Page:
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Triggers for Squeeze

Another changing aspect of the fiscal squeeze game over the period considered here relates to what triggered fiscal squeezes.

As we have seen in earlier chapters, two of the revenue squeezes were specifically driven by the pressures of war finance, particularly in World War II, when politicians who had lived through the 1920s were anxious to avoid the massive post-war debt management problems caused by the decision to fund World War I largely by borrowing. And as we have seen, financial market pressures are arguably always in the background as triggers for fiscal change in any capitalist democracy like the UK, whose debt and currency is traded on international financial markets and risk-assessed by ratings agencies.

Indeed, dramatic currency crises and post-crisis devaluations seem to have been the trigger for several of the fiscal squeezes considered here (notably in 1931, 1967, 1976, and to some extent 1992) and three of the squeezes in the middle of our period, all involving Labour governments, involved direct (or more or less direct) bargaining with outside lenders. They were: the so-called 'bankers' ramp' (the pejorative term used to denote the discussions with international bankers in the 1931 fiscal squeeze), the negotiations at prime ministerial level over bailout loans from Canada and the United States in the late 1940s, and the 'letter of intent' conditions attached to the 1976 IMF bailout. Those episodes thus had something of the character of 'negotiated bailouts', but recent decades have witnessed a remarkably long bailout-free period, in sharp contrast to what happened to several of the smaller eurozone economies in the 2010s.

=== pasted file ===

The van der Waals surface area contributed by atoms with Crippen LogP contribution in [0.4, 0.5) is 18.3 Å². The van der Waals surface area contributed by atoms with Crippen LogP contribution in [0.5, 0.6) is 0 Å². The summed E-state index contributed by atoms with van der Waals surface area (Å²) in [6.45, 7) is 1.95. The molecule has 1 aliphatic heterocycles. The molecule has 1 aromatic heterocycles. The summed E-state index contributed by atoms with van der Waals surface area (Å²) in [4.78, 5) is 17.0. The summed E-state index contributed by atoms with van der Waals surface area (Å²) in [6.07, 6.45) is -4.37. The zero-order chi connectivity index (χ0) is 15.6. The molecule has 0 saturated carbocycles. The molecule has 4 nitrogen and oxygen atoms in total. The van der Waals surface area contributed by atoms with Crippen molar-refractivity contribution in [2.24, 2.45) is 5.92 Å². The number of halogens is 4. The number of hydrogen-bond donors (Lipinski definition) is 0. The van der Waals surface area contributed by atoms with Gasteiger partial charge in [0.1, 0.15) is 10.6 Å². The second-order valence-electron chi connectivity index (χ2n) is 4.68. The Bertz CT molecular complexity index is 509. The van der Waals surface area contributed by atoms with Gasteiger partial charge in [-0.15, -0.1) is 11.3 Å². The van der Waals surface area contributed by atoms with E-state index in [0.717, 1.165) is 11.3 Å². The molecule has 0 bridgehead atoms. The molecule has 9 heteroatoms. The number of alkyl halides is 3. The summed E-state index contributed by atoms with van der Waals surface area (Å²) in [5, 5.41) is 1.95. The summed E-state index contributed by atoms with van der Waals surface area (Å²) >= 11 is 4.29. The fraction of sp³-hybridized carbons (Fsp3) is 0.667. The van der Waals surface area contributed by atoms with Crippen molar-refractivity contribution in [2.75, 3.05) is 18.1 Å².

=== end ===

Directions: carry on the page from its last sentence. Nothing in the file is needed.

Similarly, an episode of revenue squeeze intended to fund extra public spending has not been seen since the mid-1970s. The opposite of that, namely spending squeezes intended to facilitate tax cuts (as in the Lloyd George Government's response to the electoral threat posed by the 'Anti-Waste League' in 1922, and in the Conservatives' efforts to squeeze spending in the 1950s) did seem to play a part in the 1980s and 1990s squeezes, but budget deficit reduction seems to have been the main trigger for the more recent squeeze episodes. Whether the earlier triggers for fiscal squeeze—currency crisis linked to balance of payments, war finance, pressures to finance tax cuts, or spending increases—have gone for good is obviously debatable.

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